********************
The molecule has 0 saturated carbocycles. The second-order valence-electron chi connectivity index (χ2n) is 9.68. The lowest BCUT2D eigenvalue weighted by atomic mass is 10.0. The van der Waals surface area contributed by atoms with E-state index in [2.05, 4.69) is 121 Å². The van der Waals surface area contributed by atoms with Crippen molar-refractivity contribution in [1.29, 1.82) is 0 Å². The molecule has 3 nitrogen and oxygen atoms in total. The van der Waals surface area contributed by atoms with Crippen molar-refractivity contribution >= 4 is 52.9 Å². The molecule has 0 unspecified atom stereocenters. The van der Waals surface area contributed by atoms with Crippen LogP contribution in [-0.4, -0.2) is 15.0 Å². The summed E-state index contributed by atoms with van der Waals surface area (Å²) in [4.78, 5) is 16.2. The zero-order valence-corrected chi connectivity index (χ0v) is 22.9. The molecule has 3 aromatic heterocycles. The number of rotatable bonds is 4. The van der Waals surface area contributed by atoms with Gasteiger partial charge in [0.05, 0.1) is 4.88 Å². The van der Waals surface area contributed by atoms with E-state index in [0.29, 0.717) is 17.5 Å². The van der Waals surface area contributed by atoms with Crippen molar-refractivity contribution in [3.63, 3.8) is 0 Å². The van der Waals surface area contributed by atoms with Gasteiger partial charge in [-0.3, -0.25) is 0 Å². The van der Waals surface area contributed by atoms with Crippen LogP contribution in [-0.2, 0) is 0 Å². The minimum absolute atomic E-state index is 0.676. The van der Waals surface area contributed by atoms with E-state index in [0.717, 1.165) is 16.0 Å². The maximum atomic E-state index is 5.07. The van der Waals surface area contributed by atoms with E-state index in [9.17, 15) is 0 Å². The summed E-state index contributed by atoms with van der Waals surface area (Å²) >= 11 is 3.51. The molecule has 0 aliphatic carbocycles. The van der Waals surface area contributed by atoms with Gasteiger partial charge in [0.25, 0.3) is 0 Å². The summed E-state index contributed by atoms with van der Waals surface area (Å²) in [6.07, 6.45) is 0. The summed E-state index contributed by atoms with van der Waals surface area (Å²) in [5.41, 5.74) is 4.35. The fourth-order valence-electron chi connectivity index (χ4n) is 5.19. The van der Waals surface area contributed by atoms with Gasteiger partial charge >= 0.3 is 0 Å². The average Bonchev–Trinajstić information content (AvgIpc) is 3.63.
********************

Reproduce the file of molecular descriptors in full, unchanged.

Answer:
The molecule has 0 saturated carbocycles. The second-order valence-electron chi connectivity index (χ2n) is 9.68. The lowest BCUT2D eigenvalue weighted by atomic mass is 10.0. The van der Waals surface area contributed by atoms with E-state index in [2.05, 4.69) is 121 Å². The van der Waals surface area contributed by atoms with Crippen molar-refractivity contribution in [1.29, 1.82) is 0 Å². The molecule has 3 nitrogen and oxygen atoms in total. The van der Waals surface area contributed by atoms with Crippen molar-refractivity contribution >= 4 is 52.9 Å². The molecule has 0 unspecified atom stereocenters. The van der Waals surface area contributed by atoms with Crippen LogP contribution in [-0.4, -0.2) is 15.0 Å². The summed E-state index contributed by atoms with van der Waals surface area (Å²) in [4.78, 5) is 16.2. The zero-order valence-corrected chi connectivity index (χ0v) is 22.9. The molecule has 3 aromatic heterocycles. The number of rotatable bonds is 4. The van der Waals surface area contributed by atoms with Gasteiger partial charge in [0.05, 0.1) is 4.88 Å². The van der Waals surface area contributed by atoms with E-state index in [0.29, 0.717) is 17.5 Å². The van der Waals surface area contributed by atoms with Crippen molar-refractivity contribution in [3.63, 3.8) is 0 Å². The van der Waals surface area contributed by atoms with Gasteiger partial charge in [-0.3, -0.25) is 0 Å². The van der Waals surface area contributed by atoms with Crippen LogP contribution in [-0.2, 0) is 0 Å². The minimum absolute atomic E-state index is 0.676. The van der Waals surface area contributed by atoms with E-state index in [0.717, 1.165) is 16.0 Å². The maximum atomic E-state index is 5.07. The van der Waals surface area contributed by atoms with E-state index in [9.17, 15) is 0 Å². The summed E-state index contributed by atoms with van der Waals surface area (Å²) >= 11 is 3.51. The molecule has 0 aliphatic carbocycles. The van der Waals surface area contributed by atoms with Gasteiger partial charge in [0.25, 0.3) is 0 Å². The summed E-state index contributed by atoms with van der Waals surface area (Å²) in [6.07, 6.45) is 0. The summed E-state index contributed by atoms with van der Waals surface area (Å²) in [5.41, 5.74) is 4.35. The fourth-order valence-electron chi connectivity index (χ4n) is 5.19. The van der Waals surface area contributed by atoms with Gasteiger partial charge >= 0.3 is 0 Å². The average Bonchev–Trinajstić information content (AvgIpc) is 3.63.